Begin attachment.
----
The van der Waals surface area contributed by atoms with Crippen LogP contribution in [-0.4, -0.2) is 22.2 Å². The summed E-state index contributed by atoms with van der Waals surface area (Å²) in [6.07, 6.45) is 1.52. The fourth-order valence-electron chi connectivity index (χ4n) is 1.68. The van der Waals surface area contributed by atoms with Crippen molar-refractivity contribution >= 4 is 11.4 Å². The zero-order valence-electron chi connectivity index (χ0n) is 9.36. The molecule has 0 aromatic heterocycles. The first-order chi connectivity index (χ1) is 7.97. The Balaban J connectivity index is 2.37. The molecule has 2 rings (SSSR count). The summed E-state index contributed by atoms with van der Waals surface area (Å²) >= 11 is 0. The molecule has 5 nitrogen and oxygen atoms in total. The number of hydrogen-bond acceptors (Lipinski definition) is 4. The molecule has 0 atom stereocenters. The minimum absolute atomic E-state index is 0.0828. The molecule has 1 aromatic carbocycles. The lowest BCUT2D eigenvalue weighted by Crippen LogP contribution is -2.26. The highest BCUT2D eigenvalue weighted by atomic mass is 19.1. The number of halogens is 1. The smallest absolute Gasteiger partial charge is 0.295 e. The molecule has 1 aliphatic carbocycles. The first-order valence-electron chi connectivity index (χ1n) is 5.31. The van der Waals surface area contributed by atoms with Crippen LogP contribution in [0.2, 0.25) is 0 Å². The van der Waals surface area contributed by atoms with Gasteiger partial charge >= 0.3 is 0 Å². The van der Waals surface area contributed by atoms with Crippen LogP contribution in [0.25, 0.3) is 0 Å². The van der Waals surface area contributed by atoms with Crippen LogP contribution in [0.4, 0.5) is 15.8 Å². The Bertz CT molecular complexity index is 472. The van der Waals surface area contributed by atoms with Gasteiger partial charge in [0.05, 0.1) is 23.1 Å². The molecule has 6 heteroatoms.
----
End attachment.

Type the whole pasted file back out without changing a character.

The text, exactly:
The van der Waals surface area contributed by atoms with Crippen LogP contribution in [-0.4, -0.2) is 22.2 Å². The summed E-state index contributed by atoms with van der Waals surface area (Å²) in [6.07, 6.45) is 1.52. The fourth-order valence-electron chi connectivity index (χ4n) is 1.68. The van der Waals surface area contributed by atoms with Crippen molar-refractivity contribution >= 4 is 11.4 Å². The zero-order valence-electron chi connectivity index (χ0n) is 9.36. The molecule has 0 aromatic heterocycles. The first-order chi connectivity index (χ1) is 7.97. The Balaban J connectivity index is 2.37. The molecule has 2 rings (SSSR count). The summed E-state index contributed by atoms with van der Waals surface area (Å²) >= 11 is 0. The molecule has 5 nitrogen and oxygen atoms in total. The number of hydrogen-bond acceptors (Lipinski definition) is 4. The molecule has 0 atom stereocenters. The minimum absolute atomic E-state index is 0.0828. The molecule has 1 aromatic carbocycles. The lowest BCUT2D eigenvalue weighted by Crippen LogP contribution is -2.26. The highest BCUT2D eigenvalue weighted by atomic mass is 19.1. The number of halogens is 1. The smallest absolute Gasteiger partial charge is 0.295 e. The molecule has 1 aliphatic carbocycles. The first-order valence-electron chi connectivity index (χ1n) is 5.31. The van der Waals surface area contributed by atoms with Crippen LogP contribution in [0.2, 0.25) is 0 Å². The van der Waals surface area contributed by atoms with Gasteiger partial charge >= 0.3 is 0 Å². The van der Waals surface area contributed by atoms with Crippen LogP contribution in [0.25, 0.3) is 0 Å². The van der Waals surface area contributed by atoms with Crippen LogP contribution in [0.4, 0.5) is 15.8 Å². The Bertz CT molecular complexity index is 472. The van der Waals surface area contributed by atoms with Gasteiger partial charge in [0.05, 0.1) is 23.1 Å². The molecule has 6 heteroatoms.